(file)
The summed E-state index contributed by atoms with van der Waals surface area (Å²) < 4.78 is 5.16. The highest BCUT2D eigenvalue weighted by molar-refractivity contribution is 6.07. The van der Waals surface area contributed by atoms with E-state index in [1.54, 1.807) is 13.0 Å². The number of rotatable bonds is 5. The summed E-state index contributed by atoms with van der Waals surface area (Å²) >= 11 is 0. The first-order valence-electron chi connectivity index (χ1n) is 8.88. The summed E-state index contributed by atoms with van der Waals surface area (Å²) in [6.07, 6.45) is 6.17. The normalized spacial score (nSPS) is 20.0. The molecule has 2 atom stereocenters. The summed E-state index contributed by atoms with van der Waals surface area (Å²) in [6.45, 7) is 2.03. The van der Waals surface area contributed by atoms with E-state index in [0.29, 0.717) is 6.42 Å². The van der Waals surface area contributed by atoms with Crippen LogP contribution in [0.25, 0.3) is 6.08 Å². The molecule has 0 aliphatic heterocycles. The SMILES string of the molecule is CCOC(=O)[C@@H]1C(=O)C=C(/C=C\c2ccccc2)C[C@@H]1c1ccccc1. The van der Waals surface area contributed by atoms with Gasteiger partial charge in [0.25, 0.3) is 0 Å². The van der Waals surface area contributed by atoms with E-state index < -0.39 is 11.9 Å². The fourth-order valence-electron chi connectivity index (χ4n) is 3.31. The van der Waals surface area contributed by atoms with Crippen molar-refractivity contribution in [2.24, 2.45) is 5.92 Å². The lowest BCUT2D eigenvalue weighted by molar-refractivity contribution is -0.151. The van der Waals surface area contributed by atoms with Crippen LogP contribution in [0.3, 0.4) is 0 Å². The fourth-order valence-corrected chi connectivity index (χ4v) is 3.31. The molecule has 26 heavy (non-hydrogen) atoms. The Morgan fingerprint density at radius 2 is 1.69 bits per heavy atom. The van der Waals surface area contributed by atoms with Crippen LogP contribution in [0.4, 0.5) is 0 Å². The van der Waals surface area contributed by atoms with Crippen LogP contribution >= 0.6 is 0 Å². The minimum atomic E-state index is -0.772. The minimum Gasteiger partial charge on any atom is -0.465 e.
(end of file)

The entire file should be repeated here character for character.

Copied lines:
The summed E-state index contributed by atoms with van der Waals surface area (Å²) < 4.78 is 5.16. The highest BCUT2D eigenvalue weighted by molar-refractivity contribution is 6.07. The van der Waals surface area contributed by atoms with E-state index in [1.54, 1.807) is 13.0 Å². The number of rotatable bonds is 5. The summed E-state index contributed by atoms with van der Waals surface area (Å²) >= 11 is 0. The first-order valence-electron chi connectivity index (χ1n) is 8.88. The summed E-state index contributed by atoms with van der Waals surface area (Å²) in [6.07, 6.45) is 6.17. The normalized spacial score (nSPS) is 20.0. The molecule has 2 atom stereocenters. The summed E-state index contributed by atoms with van der Waals surface area (Å²) in [6.45, 7) is 2.03. The van der Waals surface area contributed by atoms with E-state index in [0.29, 0.717) is 6.42 Å². The van der Waals surface area contributed by atoms with Crippen LogP contribution in [0.25, 0.3) is 6.08 Å². The molecule has 0 aliphatic heterocycles. The SMILES string of the molecule is CCOC(=O)[C@@H]1C(=O)C=C(/C=C\c2ccccc2)C[C@@H]1c1ccccc1. The van der Waals surface area contributed by atoms with Gasteiger partial charge in [0.25, 0.3) is 0 Å². The van der Waals surface area contributed by atoms with E-state index < -0.39 is 11.9 Å². The fourth-order valence-electron chi connectivity index (χ4n) is 3.31. The van der Waals surface area contributed by atoms with Crippen molar-refractivity contribution in [2.24, 2.45) is 5.92 Å². The lowest BCUT2D eigenvalue weighted by molar-refractivity contribution is -0.151. The van der Waals surface area contributed by atoms with Crippen LogP contribution in [0.3, 0.4) is 0 Å². The fourth-order valence-corrected chi connectivity index (χ4v) is 3.31. The molecule has 26 heavy (non-hydrogen) atoms. The Morgan fingerprint density at radius 2 is 1.69 bits per heavy atom. The van der Waals surface area contributed by atoms with Crippen LogP contribution in [0.4, 0.5) is 0 Å². The van der Waals surface area contributed by atoms with Crippen LogP contribution >= 0.6 is 0 Å². The minimum atomic E-state index is -0.772. The minimum Gasteiger partial charge on any atom is -0.465 e.